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It's amazing; the things you can survive when you are broke. For the working-poor, the taboos around things such as bad housing, diet or safety are fluid guidelines as opposed to steadfast rules, and can be placed on a sliding scale. Despite it being a medical miracle, I spent two years when I was younger substantiated on black coffee, Top Raman and Camel cigarettes alone. When your pockets are empty, your body adapts. It makes due. Poor people take uninsured risks every day and don't even think twice. It is just part of life. You don't see real poor people problems much in entertainment. Maybe the big wigs in Hollywood think it wouldn't be exciting enough. I mean it's deadly, but is lead poisoning really sexy? Despite several tv shows supposedly about the subject, the broke person's relationship with housing sees little media representation. The process in which you try to find a place that fits your budget, will accept you and won't lead to your death isn't the kind of image they would want on TV, at least at this point. But there are some flicks that get it. Just a handful of examples out there that the proletariat can feel on a deeper, black mold infested level. For a great but properly nauseating case, we have Slime City(1988). It knows the dangers of being broke and gives us a slime soaked fable for the true cost of a bargain.
We meet a young couple, Alex (Craig Sabin) and Lori (Mary Huner) while on the hunt for an affordable apartment for Alex. He settles on a run down building with a reasonable rate, and soon they are moving his shit in, with the help of his friend. Originally it appears the complex is mostly inhabited by the elderly, but soon we meet the poet Roman (Dennis Embry) and the dark and sexy hooker Nicole (Mary Huner again), both seemingly off people from the get-go. There is a side plot where a student couple is going through a rough patch involving a lack of sex and, I suspect, Alex’s whiney ass attitude, as well as some minor slice of student life moments. That is, until the wannabe Nick Cave-looking poet next door pressures him into a dinner of so-called “Himalayan Yogurt”, (a brightly colored slop) and something just as colorful to wash it down with. Alex eats his bright green serving, starts tripping balls and fucks the oddly hot (and familiar) prostitute neighbor. The Next morning he wakes up hungover and covered in orange slime, so he decides to take a walk to clear his head. His condition only worsens, and he dips into an alley to melt alone but unfortunately just ends up killing a homeless dude for talking shit. Luckily, as it turns out, snuffing out hobos temporarily cures melty-orange-slime-face-syndrome, but the shit only gets more glutinous from there, Including more goop in various colors, relationship problems and human possession from the beyond.
It is a sticky mess of quotable cliche dialogue, melty special effects and what seems like the set up for a quirky 90s BBC show. Outside of Dr. Jekyll style goo-murder tendencies, our main character's plight mirrors sitcom hijinks. It portrays the trials of being a starving-student, dopey larger friends and sexual frustrations, in the plucky tone of low rent early 90s television. The atmosphere can be nearly cheerful, in between the goofy imposing music and glop slinging. Its Choice of colors and odd logic give it a cartoon effect. Think Nickelodeon in the ghetto, but only in the weird days of things like Weinerville and You Can't Do That on Television. Despite a few lulls in the silly plot, it's mostly engaging and all ends in a beautiful slippery but tragic finale.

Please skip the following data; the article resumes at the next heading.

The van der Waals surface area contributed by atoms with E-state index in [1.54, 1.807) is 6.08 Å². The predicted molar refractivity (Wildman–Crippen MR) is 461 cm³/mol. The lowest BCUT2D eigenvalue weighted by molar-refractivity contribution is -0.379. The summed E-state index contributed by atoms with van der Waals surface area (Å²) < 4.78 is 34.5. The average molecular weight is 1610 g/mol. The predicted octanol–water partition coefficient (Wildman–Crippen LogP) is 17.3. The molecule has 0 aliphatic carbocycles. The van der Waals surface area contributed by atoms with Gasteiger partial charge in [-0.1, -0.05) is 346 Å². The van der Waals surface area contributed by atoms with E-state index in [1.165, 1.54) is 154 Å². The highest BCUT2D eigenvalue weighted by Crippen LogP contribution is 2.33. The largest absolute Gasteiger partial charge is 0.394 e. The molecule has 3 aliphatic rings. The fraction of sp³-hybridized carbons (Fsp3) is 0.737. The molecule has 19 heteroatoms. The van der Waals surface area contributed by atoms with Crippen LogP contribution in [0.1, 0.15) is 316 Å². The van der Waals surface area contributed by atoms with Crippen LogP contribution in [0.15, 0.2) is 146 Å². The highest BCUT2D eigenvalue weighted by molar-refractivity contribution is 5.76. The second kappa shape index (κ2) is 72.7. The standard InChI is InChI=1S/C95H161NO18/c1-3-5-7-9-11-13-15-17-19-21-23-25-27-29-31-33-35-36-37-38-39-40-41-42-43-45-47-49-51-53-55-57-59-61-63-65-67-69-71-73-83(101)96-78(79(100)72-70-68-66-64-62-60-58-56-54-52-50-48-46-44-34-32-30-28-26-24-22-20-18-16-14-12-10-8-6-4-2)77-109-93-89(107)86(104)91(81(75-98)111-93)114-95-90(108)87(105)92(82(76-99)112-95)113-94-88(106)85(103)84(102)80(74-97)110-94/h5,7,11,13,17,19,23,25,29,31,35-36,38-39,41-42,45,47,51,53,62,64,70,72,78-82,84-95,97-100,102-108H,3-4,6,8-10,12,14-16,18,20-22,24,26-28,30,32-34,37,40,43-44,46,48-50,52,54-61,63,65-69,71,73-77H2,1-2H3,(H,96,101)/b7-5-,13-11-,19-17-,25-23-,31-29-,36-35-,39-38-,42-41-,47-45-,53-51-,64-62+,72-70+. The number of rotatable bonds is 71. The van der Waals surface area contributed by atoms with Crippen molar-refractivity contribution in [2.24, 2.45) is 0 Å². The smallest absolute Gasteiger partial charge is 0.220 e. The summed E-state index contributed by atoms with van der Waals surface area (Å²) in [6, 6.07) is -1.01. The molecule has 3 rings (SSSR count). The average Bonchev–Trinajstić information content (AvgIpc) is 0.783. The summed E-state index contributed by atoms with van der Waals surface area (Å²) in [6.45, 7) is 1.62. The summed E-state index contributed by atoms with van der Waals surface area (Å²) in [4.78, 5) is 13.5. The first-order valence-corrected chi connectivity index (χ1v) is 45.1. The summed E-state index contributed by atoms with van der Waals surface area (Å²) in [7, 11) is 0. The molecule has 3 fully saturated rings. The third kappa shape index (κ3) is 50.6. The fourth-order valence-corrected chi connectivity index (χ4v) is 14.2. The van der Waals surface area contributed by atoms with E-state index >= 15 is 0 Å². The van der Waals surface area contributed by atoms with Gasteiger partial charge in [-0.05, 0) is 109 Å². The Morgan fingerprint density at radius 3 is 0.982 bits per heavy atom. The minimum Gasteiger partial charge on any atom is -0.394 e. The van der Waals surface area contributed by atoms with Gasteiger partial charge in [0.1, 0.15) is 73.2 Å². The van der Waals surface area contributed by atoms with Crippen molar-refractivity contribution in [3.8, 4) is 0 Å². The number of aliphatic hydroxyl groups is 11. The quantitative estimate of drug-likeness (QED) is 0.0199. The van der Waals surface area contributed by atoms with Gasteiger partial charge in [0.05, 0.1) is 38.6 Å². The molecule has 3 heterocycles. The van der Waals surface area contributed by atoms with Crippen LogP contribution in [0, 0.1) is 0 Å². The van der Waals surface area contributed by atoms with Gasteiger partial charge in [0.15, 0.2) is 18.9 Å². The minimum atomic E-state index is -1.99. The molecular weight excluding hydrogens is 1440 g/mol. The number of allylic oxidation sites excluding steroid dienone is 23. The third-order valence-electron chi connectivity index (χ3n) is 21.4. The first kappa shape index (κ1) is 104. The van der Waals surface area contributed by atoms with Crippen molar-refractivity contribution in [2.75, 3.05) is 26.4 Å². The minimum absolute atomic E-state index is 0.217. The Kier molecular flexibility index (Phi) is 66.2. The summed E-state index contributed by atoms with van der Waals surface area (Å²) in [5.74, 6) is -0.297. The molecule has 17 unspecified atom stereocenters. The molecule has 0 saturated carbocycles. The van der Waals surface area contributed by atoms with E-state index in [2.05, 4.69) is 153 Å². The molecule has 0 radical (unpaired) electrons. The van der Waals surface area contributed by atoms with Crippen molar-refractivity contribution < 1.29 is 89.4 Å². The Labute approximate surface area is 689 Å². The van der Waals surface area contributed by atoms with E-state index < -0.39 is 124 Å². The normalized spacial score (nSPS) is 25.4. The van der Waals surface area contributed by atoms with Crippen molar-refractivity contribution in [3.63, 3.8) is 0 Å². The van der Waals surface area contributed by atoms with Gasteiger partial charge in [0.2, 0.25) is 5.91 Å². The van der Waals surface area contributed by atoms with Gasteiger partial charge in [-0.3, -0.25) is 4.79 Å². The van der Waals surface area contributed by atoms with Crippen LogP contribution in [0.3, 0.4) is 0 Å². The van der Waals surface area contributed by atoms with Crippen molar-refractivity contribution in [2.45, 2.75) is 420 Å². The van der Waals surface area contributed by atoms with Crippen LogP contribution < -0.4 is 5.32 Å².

There is a lot going on, it quickly transfers between sci-fi, horror, and fantasy elements as it moves along. It's an extremely low budget flick but pulls out all the stops for its gore. Blood, pus and other sludge greases the action, every few scenes, to keep it entertaining.
Because of its penchant for melting human flesh and bright colored unknown substances, it instantly draws comparisons to Frank Henenlotter’s Brain Damage (1988) and Jim Muro’s Street Trash(1987), though Gregory Lamberson separates himself with a surprisingly kinder tone, doing it all with far fewer resources. It's less polished than most of Henenlotter’s efforts and doesn't hit the artistic notes. While the direction can be cold, it packs some violent, messy fun and plays with some interesting ideas. Lamberson continued the theme over 20 years later with a sequel, Slime City Massacre (2010).
The majority of the acting is rivaled by school plays and dinner theater, but this does little to sour the film’s flavor. Most of the actors seem to be playing variations of themselves and are utilized in a consistent manner. The big exclusion to this rule is Mary Huner, who takes on two roles in the film. While her acting is still very much amateur, she ends up being the best part and pulls off the two roles in an entertaining way. It took me a few watches to realize it was her playing both women, and it makes me wonder if that duel casting choice was a cryptic message about Alex's infidelity or just done out of necessity and ability.
Slime City is a grimy b-movie classic that knows The Struggle and invokes 90’s Double Dare flashbacks. For fans of goop and gore, it will be a worthwhile flick to catch, if for the final scene at least. It may also be something you relate to, if of course you have ever been broke as fuck, in a rocky relationship and forced to eat something gross at some point. But who hasn't spent a few years slumming it up, fucking hookers and killing people, while rocking a really bad complexion?
 1h 21min | 1988
 Director: Gregory Lamberson
Writer: Gregory Lamberson


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